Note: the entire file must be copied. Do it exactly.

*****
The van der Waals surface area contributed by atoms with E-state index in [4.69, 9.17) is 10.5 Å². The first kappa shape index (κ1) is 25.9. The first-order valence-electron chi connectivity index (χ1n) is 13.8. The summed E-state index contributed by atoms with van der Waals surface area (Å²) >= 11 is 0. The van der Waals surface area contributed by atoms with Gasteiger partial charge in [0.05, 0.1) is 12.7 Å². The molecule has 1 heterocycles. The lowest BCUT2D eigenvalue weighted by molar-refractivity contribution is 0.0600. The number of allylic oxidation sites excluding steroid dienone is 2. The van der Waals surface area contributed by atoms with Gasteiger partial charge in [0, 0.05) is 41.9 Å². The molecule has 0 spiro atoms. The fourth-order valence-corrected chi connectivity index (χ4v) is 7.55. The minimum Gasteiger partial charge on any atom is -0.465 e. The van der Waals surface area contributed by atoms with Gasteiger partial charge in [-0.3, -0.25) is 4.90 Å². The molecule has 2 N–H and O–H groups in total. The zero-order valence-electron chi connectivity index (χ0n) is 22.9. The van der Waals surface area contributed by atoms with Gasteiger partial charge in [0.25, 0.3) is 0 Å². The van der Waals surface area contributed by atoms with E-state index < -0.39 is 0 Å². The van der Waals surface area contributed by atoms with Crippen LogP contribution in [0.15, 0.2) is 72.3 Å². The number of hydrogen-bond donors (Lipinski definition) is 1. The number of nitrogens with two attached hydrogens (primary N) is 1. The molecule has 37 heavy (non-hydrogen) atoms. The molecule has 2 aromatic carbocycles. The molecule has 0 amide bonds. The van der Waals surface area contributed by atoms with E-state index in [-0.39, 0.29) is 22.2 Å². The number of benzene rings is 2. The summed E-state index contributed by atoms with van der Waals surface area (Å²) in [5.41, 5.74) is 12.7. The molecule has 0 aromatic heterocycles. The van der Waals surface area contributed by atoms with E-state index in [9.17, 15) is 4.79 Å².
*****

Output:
The van der Waals surface area contributed by atoms with E-state index in [4.69, 9.17) is 10.5 Å². The first kappa shape index (κ1) is 25.9. The first-order valence-electron chi connectivity index (χ1n) is 13.8. The summed E-state index contributed by atoms with van der Waals surface area (Å²) >= 11 is 0. The van der Waals surface area contributed by atoms with Gasteiger partial charge in [0.05, 0.1) is 12.7 Å². The molecule has 1 heterocycles. The lowest BCUT2D eigenvalue weighted by molar-refractivity contribution is 0.0600. The number of allylic oxidation sites excluding steroid dienone is 2. The van der Waals surface area contributed by atoms with Gasteiger partial charge in [0, 0.05) is 41.9 Å². The molecule has 0 spiro atoms. The fourth-order valence-corrected chi connectivity index (χ4v) is 7.55. The minimum Gasteiger partial charge on any atom is -0.465 e. The van der Waals surface area contributed by atoms with Gasteiger partial charge in [-0.3, -0.25) is 4.90 Å². The molecule has 2 N–H and O–H groups in total. The zero-order valence-electron chi connectivity index (χ0n) is 22.9. The van der Waals surface area contributed by atoms with Gasteiger partial charge in [0.25, 0.3) is 0 Å². The van der Waals surface area contributed by atoms with E-state index < -0.39 is 0 Å². The van der Waals surface area contributed by atoms with Crippen LogP contribution in [0.15, 0.2) is 72.3 Å². The number of hydrogen-bond donors (Lipinski definition) is 1. The number of nitrogens with two attached hydrogens (primary N) is 1. The molecule has 37 heavy (non-hydrogen) atoms. The molecule has 2 aromatic carbocycles. The molecule has 0 amide bonds. The van der Waals surface area contributed by atoms with E-state index in [-0.39, 0.29) is 22.2 Å². The number of benzene rings is 2. The summed E-state index contributed by atoms with van der Waals surface area (Å²) in [5.41, 5.74) is 12.7. The molecule has 0 aromatic heterocycles. The van der Waals surface area contributed by atoms with E-state index in [9.17, 15) is 4.79 Å².